iStock_000001154933Medium.jpg In 2013, a woman named Marion Stokes passed away and left behind 140,000 VHS tapes full of local and national news broadcasts. While you probably do not have anywhere near that many VHS tapes sitting around your house, even a small number of them can seem like a big problem because they are so tough to recycle. Like cassette tapes and other old media made of plastic, there simply are not a lot of places that recycle VHS tapes. We share several places where you can recycle them, as well as a couple ideas for reusing them.

What are VHS tapes made of?

VHS tapes are made with two different types of plastic. The outer cassette is typically made of polypropylene (PP) or #5 plastic. The inside ribbon is made with Mylar, a type of polyethylene terephthalate (PET) or #1 plastic. The ribbon is coated with iron oxide and other metals, some of which are hazardous. Fun fact: Mylar is also used to make the ribbon on cassette tapes and 5¼” floppy disks.

Why is it important to recycle VHS tapes?

VHS tapes are made of plastic, which will never biodegrade. If they end up in a landfill they will sit there for thousands of years – and over time the hazardous metals on the tape may leech into the ground. If they end up in an incinerator they can release chemicals such as dioxins into the air we breathe. It may be hard to recycle VHS tapes, but it can be done, so please put the extra effort into making sure they do not end up in the waste stream.

How to recycle VHS tapes

One sure way to recycle VHS tapes is to send them to Green Disk, a Washington-based company that specializes in recycling all kinds of e-waste. There is a small charge for their recycling services, but you can ship up to 25 pounds of material for the same price, so see if your friends or neighbors have old VHS tapes they want to get rid of. Or take this as an opportunity to clean out other old electronics you do not want, including jump drives, cell phones, pagers, PDAs, portable cassette players, Beta tapes, camera film, and rechargeable batteries. In many communities, VHS tapes are considered e-waste and can be recycled through the regular e-waste collection program. Different programs accept different things and have varying policies about where and when to leave items, so check with your local government waste management agency for more details. Here are a couple examples: Santa Barbara residents can drop off e-waste at one of three local collection centers, or have it picked up through the bulky waste disposal program. A private contractor in Will County, Illinois (which includes towns such as Aurora and Naperville) will pick up a limited number of e-waste items every year. Citizens can also take unwanted goods to one of several community partners that accept VHS tapes and other types of e-waste. Some places have businesses or nonprofits that specialize in VHS tape recycling. In Columbia, Missouri a group called Alternative Community Training (ACT) takes VHS tapes for recycling. All the proceeds are used to support their job training programs for people with disabilities.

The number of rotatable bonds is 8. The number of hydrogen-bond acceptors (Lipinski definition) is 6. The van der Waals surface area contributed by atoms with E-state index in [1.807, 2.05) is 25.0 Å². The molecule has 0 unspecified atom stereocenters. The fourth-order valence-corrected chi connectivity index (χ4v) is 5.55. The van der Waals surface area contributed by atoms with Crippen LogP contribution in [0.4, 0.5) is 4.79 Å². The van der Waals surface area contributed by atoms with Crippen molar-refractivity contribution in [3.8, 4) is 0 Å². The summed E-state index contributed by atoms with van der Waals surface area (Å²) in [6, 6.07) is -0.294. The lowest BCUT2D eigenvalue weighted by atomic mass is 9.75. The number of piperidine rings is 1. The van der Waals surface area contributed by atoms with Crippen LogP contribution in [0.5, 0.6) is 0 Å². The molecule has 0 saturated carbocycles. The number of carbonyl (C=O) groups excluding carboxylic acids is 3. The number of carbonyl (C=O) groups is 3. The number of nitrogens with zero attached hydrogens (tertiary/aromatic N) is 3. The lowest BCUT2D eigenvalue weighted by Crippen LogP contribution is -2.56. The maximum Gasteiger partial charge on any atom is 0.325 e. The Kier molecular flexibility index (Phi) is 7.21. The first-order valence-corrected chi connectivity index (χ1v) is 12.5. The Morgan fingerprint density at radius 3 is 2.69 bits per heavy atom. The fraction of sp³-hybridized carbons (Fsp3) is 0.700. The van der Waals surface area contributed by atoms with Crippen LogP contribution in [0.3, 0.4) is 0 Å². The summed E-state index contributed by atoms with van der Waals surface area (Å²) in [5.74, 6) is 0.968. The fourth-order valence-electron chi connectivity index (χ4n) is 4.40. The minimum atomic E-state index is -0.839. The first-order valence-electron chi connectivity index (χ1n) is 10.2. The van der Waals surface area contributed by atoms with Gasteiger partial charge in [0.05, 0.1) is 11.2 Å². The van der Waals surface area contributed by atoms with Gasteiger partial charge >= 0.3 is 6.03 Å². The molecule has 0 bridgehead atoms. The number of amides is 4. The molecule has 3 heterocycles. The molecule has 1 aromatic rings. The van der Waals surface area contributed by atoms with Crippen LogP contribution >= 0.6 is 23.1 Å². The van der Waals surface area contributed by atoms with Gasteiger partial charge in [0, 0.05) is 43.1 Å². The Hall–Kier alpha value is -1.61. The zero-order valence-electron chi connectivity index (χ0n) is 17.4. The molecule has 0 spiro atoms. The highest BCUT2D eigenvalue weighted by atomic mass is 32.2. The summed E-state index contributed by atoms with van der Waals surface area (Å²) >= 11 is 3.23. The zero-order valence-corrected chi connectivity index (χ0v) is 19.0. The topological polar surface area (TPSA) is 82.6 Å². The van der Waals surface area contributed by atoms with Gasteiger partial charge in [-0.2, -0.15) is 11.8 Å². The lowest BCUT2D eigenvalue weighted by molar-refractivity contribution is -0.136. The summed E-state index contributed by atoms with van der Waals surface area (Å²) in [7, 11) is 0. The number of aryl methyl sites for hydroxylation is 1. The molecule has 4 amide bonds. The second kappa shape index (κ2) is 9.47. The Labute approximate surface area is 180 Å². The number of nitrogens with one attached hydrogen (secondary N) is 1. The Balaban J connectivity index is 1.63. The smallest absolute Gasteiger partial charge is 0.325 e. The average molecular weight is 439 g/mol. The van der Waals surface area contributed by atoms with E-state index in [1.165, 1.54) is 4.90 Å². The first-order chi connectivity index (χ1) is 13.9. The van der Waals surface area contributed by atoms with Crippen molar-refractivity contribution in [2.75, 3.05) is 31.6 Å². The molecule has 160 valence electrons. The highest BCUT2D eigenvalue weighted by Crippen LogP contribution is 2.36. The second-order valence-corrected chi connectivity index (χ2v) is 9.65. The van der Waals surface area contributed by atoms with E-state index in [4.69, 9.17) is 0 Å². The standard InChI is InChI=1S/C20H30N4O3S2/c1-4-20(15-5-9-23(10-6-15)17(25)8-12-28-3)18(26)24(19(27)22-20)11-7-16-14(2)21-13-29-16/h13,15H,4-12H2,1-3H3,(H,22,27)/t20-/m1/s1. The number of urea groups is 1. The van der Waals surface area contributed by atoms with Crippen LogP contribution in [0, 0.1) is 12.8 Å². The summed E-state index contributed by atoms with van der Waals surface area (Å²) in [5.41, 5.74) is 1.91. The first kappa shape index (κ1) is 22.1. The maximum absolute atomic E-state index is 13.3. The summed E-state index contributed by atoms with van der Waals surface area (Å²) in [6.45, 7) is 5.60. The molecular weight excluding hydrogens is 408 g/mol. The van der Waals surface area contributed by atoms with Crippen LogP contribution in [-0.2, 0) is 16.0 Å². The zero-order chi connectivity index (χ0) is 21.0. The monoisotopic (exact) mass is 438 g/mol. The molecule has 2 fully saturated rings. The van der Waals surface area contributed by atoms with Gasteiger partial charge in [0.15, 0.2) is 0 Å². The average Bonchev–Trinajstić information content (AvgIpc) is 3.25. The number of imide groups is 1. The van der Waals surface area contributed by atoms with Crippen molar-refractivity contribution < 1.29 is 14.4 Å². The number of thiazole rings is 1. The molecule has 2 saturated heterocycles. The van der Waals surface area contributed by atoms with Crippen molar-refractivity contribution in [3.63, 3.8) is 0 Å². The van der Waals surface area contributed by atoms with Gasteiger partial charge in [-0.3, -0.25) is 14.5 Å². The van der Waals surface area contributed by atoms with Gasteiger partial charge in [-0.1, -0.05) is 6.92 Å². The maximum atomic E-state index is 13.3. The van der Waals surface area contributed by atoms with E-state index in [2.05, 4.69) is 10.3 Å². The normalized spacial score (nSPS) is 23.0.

How to reuse VHS tapes

Depending on where you live, you may be able to find a thrift store, library or specialty retailer that is interested in VHS tapes. In Eugene, Oregon St. Vincent de Paul will gladly accept them and put them on their retail thrift store shelves. They find that people with vacation homes often have old VCRs and like to have a stack of movies to watch themselves or show the grandkids when they come to visit. If you have rare or collectible movies on VHS, you may be able to sell them online using a site like Ebay. For the most part, however, if you want to see VHS tapes get reused you will need to do it yourself. This blog post on the site Top 10 of Everything and Anything has some fun ideas for turning VHS tapes into bookshelves, clocks, pencil cases and more. Or perhaps you can draw inspiration from artists using VHS tapes in their work. In 2010 Lorenzo Durantini created an amazing undulating tower from over 2,000 VHS tapes. Artists also use the magnetic tape inside the VHS tapes, as is demonstrated by these pictures on Pinterest.

How to reuse and recycle VHS tape cases

VHS tapes were typically sold in cases of various kinds. Some were made of plastic; some were made of cardboard. The cardboard ones are easy to recycle; simply place them in your recycling bin along with other types of paper. Once you find a place that recycles VHS tapes (either in your community or online), check to see if they accept the plastic cases. Many of them will, but not all of them. If you cannot find a good place to dispose of plastic cases, consider reusing them. They are good for all kinds of things, from storing electronics and crayons to making cute purses and notebook covers.